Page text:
From its earliest days, the Wi-Fi industry has had a kind of frontier mentality when it came to managing unlicensed airspace: "Let device makers do as they please," the thinking went, "and may the best solutions win." This commitment to solving problems at the device level has served Wi-Fi well. Today though, a new generation of demanding applications requires more consistent, deterministic wireless performance. The industry has responded with Wi-Fi 6E.
Wi-Fi 6E brings a huge capacity boost and, for the first time, third-party coordination of devices sharing unlicensed airspace. With its new software management layer, Wi-Fi 6E lets enterprises use Wi-Fi in ways that weren't possible before, without sacrificing the flexibility that makes Wi-Fi great. And it's about to upend ideas of what Wi-Fi can do and where it's going next.
Envisioning a New Kind of Wi-Fi
Quick refresher: Wi-Fi 6E brings a huge new tranche of spectrum in the 6GHz frequency band, effectively tripling the spectral capacity available for unlicensed devices. Suddenly, Wi-Fi can be a viable option for demanding applications like indoor mesh connectivity and reliable video streaming. But there's one potential hiccup: the incumbents already using this spectrum for point-to-point microwave services at thousands of locations across the United States.
To protect incumbent applications, the Federal Communications Commission (FCC) has commissioned the establishment of software-based spectrum sharing frameworks called Automated Frequency Coordination (AFC) systems. Under this model, AFC providers manage wireless devices authorized to operate in a certain location and frequency. Standard Power Wi-Fi access points (APs) will register with the AFC service, which will (on a daily basis) determine the appropriate power levels and frequencies devices can use at that location to protect incumbent applications. This will allow Wi-Fi devices to make the most of new 6GHz spectrum and operate at higher power levels indoors and out.
If this software-based spectrum-sharing sounds familiar, that's because it's analogous to the approach used by Citizens Broadband Radio Service (CBRS) in private 4G/5G networks. But this is the first time this concept – or any kind of software coordinated spectrum management – has been applied to Wi-Fi. Vendors and their customers will have to get used to external coordination of Wi-Fi. But by doing so, they'll be able to support emerging applications in areas like smart factories, robotic automation, autonomous drones, and many others that current Wi-Fi networks can't support.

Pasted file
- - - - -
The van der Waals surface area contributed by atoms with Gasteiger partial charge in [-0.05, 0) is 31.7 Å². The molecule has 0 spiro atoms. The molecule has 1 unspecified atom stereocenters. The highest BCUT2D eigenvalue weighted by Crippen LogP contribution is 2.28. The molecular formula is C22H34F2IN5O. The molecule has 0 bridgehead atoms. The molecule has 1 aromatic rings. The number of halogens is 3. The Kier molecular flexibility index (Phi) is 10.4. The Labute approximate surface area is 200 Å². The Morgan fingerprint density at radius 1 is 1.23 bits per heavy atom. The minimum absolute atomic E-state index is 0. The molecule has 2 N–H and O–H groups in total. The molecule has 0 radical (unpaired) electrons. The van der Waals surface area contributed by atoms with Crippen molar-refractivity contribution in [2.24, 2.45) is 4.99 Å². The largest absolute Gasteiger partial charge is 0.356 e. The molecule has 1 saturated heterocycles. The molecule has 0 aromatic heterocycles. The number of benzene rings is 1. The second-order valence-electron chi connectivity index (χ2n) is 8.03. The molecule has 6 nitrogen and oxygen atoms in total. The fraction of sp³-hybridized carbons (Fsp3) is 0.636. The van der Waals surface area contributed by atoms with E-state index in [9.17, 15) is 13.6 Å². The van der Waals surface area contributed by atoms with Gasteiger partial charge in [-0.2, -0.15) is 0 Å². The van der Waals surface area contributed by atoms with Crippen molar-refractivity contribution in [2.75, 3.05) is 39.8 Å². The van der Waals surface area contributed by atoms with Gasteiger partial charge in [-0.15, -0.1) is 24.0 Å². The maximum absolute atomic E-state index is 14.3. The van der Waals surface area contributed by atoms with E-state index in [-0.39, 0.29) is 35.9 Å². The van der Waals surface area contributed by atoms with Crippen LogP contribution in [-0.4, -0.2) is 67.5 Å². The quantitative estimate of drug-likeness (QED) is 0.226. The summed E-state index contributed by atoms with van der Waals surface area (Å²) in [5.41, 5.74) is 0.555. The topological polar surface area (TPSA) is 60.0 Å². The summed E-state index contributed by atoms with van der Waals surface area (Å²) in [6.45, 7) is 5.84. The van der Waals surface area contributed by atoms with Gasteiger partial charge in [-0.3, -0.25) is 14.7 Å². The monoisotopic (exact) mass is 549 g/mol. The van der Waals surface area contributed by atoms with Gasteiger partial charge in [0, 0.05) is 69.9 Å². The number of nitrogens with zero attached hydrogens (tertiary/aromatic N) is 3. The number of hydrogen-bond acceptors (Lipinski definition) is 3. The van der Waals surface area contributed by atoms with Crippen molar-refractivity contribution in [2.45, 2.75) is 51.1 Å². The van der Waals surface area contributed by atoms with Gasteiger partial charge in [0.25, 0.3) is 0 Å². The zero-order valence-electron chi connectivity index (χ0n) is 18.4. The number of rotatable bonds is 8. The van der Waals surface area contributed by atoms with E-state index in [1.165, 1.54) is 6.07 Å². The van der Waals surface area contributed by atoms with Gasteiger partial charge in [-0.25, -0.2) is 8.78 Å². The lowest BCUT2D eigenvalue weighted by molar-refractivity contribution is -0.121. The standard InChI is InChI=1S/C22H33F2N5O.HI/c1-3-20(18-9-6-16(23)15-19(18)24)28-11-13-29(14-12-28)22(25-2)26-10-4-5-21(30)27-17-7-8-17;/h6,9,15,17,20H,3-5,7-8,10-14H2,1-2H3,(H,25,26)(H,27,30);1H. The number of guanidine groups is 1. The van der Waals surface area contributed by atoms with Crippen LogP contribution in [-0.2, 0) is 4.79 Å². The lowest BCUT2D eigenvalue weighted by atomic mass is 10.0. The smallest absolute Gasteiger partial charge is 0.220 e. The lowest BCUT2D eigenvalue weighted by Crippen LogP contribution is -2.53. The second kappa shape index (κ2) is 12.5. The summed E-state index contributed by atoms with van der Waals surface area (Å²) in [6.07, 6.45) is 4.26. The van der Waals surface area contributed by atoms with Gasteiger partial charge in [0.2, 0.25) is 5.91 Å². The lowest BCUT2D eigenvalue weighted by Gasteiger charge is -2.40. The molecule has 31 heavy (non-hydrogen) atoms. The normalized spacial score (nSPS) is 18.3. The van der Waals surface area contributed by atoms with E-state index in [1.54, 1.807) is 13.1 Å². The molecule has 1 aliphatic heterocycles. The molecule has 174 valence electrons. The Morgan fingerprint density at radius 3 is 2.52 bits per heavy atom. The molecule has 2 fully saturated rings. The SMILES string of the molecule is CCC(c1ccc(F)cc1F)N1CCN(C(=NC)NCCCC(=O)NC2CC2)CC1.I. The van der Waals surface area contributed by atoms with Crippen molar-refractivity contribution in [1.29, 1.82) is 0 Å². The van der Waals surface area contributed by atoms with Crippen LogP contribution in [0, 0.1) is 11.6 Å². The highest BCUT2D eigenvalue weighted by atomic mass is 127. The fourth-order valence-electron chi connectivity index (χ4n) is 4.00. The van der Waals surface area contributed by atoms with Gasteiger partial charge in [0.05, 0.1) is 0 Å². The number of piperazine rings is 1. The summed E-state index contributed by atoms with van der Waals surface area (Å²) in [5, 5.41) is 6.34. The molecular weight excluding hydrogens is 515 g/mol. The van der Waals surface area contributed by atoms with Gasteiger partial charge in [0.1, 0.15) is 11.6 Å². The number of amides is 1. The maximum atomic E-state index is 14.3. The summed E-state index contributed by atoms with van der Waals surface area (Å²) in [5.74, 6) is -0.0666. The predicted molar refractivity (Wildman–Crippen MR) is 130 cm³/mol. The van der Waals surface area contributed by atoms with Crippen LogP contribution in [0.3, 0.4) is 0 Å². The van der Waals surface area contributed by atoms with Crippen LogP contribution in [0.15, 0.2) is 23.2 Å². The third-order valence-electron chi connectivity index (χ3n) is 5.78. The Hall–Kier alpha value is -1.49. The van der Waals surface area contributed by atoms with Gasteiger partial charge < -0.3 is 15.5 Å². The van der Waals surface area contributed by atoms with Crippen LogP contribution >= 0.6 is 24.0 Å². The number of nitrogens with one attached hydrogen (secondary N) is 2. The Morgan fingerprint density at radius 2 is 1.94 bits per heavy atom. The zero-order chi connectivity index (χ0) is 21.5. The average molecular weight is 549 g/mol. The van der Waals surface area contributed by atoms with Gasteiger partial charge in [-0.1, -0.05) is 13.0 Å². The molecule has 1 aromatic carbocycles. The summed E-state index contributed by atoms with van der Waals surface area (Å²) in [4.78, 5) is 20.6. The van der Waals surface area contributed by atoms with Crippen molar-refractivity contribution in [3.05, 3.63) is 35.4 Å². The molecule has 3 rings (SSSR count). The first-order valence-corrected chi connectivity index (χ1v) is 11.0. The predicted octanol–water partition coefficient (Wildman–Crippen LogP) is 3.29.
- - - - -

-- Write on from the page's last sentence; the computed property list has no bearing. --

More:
So, how will the Wi-Fi 6E story play out in the coming years? In the short term, look for a new generation of better-performing Wi-Fi networks. When APs can operate at higher power levels and use more spectrum – without disrupting incumbent applications – enterprises can achieve better performance with fewer APs. Major OEMs have already secured FCC approval for new Wi-Fi 6E and AFC technologies, and networking vendors will make products available starting in early 2023.
Longer term, expect AFC to begin bringing some order to the more chaotic environment that's historically prevailed in unlicensed airspace. Vendors will be able to bring a level of guaranteed quality and access that's never been possible with Wi-Fi before. This means Wi-Fi can become a major player in emerging Industry 4.0, IoT, and other new enterprise applications.
Eventually, we can envision a model where management mechanisms for unlicensed Wi-Fi, Private 5G, and even licensed spectrum converge. Enterprises could have a menu of wireless access options operating over different frequency bands, with the flexibility to use the best technology for every application, in any location.
Weighing AFC Options
If you're among those developing new Wi-Fi 6E solutions, be sure to think through the implications of this new software-driven management model. The AFC you choose will play a key role in determining the kinds of advanced applications you support and the quality your solutions can reliably deliver. Look for partners who:
- Recognize the importance of AFC in enabling high-performance, ultra-reliable Wi-Fi connectivity;
- Understand the intricacies of software-driven spectrum sharing and have proven experience delivering it at scale, such as with CBRS; and
- Provide highly scalable, responsive, fully supported AFC cloud services.
And for enterprises contemplating next-generation wireless options? Just make sure you're working with vendors focused on your applications and business – not partisans for a particular technology. As long as you do, you can have the best of both worlds: the freedom and independence that's made Wi-Fi king of wireless, with new airspace management capabilities to support the applications of the future.
— Kurt Schaubach, CTO, Federated Wireless